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Traditional Catholic Faith => Catholic Living in the Modern World => Topic started by: poche on January 12, 2019, 01:24:10 AM

Title: A Second Look
Post by: poche on January 12, 2019, 01:24:10 AM
 Even the prosecutor argued Wednesday against convicting Cardinal Philippe Barbarin and other church officials, saying there were no grounds to prove legal wrongdoing.

https://apnews.com/b4e13efec9934047a40b7696df5b6bd0

Even the prosecutor is calling for an acquital? There has to be more to this than meets the eye. 
Title: Re: A Second Look
Post by: poche on January 13, 2019, 11:26:10 PM
August 15 is the Feast of the Assumption, a “holy day of obligation,” when Catholics are expected to attend Mass. This year millions of Catholics went to church sick at heart. I was among them.
The day before, the attorney general of the Commonwealth of Pennsylvania had released a grand-jury report declaring that hundreds of Catholic priests had sexually abused minors. The grand jury’s conclusions were summarized in reports that landed on the front pages of the New York Times and other newspapers around the world, as well as lead stories on all sorts of television news programs. Pennsylvania Attorney General Josh Shapiro spoke on The Today Show and nightly news broadcasts. No Catholics serious about their faith, indeed no one of any sensitivity, could have read about the report without feeling horror and shame. And anger. It was bad enough to read graphic accounts of anal and oral rape, sometimes combined with sacrilegious perversities; it was doubly appalling to be told that church leaders had systematically covered up these crimes and allowed abusers to go unchecked.
Within hours, the Pennsylvania grand-jury report was propelled to international status. The Vatican expressed “shame and sorrow.” Adjectives piled up from Catholic and secular sources: abominable, revolting, reprehensible, nauseating, diabolical. The New York Times editorialized on “The Catholic Church’s Unholy Stain. (https://www.nytimes.com/2018/09/13/opinion/pope-catholics-sexual-abuse.html)”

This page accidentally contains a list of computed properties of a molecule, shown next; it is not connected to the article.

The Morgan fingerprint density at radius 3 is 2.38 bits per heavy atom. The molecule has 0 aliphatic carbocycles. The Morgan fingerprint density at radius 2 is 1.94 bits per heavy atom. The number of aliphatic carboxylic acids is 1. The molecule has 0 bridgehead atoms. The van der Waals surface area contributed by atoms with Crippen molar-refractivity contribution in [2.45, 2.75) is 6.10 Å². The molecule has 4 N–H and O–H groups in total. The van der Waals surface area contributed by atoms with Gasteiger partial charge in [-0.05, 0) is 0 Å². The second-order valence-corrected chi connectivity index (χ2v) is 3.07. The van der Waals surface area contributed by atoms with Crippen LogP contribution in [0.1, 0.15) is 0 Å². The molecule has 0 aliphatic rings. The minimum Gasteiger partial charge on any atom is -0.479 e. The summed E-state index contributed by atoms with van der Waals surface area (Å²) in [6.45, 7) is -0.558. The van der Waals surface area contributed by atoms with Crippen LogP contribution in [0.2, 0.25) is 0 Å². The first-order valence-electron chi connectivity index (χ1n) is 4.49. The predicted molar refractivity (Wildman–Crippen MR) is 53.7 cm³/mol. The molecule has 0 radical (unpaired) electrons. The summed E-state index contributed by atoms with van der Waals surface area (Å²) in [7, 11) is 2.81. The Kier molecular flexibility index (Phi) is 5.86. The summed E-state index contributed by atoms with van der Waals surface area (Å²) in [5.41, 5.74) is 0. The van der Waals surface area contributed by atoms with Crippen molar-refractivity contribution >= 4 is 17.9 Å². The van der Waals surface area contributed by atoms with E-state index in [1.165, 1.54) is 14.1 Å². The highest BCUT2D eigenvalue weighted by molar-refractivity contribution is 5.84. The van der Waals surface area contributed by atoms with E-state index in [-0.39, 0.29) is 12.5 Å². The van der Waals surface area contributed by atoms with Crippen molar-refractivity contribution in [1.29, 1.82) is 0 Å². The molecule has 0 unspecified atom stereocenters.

Months have passed but the report’s impact has not. At least a dozen states have announced they would follow Pennsylvania in conducting their own investigations (Illinois issued a preliminary report in December); the Justice Department has suggested that it, too, might get into the act. Pope Francis has called for bishops from around the world to address the sex-abuse scandal at the Vatican in February, where the Pennsylvania report will undoubtedly be a chief exhibit—as it currently is for Catholics both on the right and the left writing farewells (https://theweek.com/articles/792775/unbearable-ugliness-catholic-church) to the church.
In fact, the report makes not one but two distinct charges. The first one concerns predator priests, their many victims, and their unspeakable acts. That charge is, as far as can be determined, dreadfully true. Appalling as is this first charge, it is in fact the second one that has had the greatest reverberations. “All” of these victims, the report declares, “were brushed aside, in every part of the state, by church leaders who preferred to protect the abusers and their institutions above all.” Or as the introduction to the report sums it up, “Priests were raping little boys and girls, and the men of God who were responsible for them not only did nothing; they hid it all.”

https://www.commonwealmagazine.org/pa-grand-jury-report-not-what-it-seems?utm_source=Press+List&utm_campaign=f098968bc0-EMAIL_CAMPAIGN_2019_01_09_05_22&utm_medium=email&utm_term=0_01bf0cc1e6-f098968bc0-92468121
Title: Re: A Second Look
Post by: poche on January 14, 2019, 10:56:26 PM
Is that true?

On the basis of reading the report’s vast bulk, on the basis of reviewing one by one the handling of hundreds of cases, on the basis of trying to match diocesan replies with the grand jury’s charges, and on the basis of examining other court documents and speaking with people familiar with the grand jury’s work, including the attorney general’s office, my conclusion is that this second charge is in fact grossly misleading, irresponsible, inaccurate, and unjust. It is contradicted by material found in the report itself—if one actually reads it carefully. It is contradicted by testimony submitted to the grand jury but ignored—and, I believe, by evidence that the grand jury never pursued.